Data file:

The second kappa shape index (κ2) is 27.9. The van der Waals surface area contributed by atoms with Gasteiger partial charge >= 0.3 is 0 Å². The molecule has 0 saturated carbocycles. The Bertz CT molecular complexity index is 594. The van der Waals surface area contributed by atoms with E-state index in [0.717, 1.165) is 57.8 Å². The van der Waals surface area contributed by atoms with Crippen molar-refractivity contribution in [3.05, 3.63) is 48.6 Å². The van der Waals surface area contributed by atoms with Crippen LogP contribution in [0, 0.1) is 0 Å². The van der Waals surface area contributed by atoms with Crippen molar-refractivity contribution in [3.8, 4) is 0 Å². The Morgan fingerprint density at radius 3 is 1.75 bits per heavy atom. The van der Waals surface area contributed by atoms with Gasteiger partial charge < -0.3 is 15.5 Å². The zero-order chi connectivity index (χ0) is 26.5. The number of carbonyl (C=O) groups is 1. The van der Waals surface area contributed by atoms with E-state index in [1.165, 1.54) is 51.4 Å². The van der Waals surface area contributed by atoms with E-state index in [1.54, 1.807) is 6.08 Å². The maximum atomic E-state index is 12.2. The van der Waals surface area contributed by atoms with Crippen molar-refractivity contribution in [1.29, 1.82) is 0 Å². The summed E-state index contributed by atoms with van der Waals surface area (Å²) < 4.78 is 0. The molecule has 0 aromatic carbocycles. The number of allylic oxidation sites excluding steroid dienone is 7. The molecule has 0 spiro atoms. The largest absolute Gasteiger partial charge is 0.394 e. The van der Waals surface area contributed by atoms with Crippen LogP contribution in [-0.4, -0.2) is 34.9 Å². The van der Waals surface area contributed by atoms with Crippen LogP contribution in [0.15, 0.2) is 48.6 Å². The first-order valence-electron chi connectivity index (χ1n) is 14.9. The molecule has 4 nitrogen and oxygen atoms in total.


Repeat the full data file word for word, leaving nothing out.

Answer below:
The second kappa shape index (κ2) is 27.9. The van der Waals surface area contributed by atoms with Gasteiger partial charge >= 0.3 is 0 Å². The molecule has 0 saturated carbocycles. The Bertz CT molecular complexity index is 594. The van der Waals surface area contributed by atoms with E-state index in [0.717, 1.165) is 57.8 Å². The van der Waals surface area contributed by atoms with Crippen molar-refractivity contribution in [3.05, 3.63) is 48.6 Å². The van der Waals surface area contributed by atoms with Crippen LogP contribution in [0, 0.1) is 0 Å². The van der Waals surface area contributed by atoms with Crippen molar-refractivity contribution in [3.8, 4) is 0 Å². The Morgan fingerprint density at radius 3 is 1.75 bits per heavy atom. The van der Waals surface area contributed by atoms with Gasteiger partial charge < -0.3 is 15.5 Å². The zero-order chi connectivity index (χ0) is 26.5. The number of carbonyl (C=O) groups is 1. The van der Waals surface area contributed by atoms with E-state index in [1.165, 1.54) is 51.4 Å². The van der Waals surface area contributed by atoms with E-state index in [1.54, 1.807) is 6.08 Å². The maximum atomic E-state index is 12.2. The van der Waals surface area contributed by atoms with Crippen molar-refractivity contribution in [1.29, 1.82) is 0 Å². The summed E-state index contributed by atoms with van der Waals surface area (Å²) < 4.78 is 0. The molecule has 0 aromatic carbocycles. The number of allylic oxidation sites excluding steroid dienone is 7. The molecule has 0 spiro atoms. The largest absolute Gasteiger partial charge is 0.394 e. The van der Waals surface area contributed by atoms with Crippen LogP contribution in [-0.4, -0.2) is 34.9 Å². The van der Waals surface area contributed by atoms with Crippen LogP contribution in [0.15, 0.2) is 48.6 Å². The first-order valence-electron chi connectivity index (χ1n) is 14.9. The molecule has 4 nitrogen and oxygen atoms in total.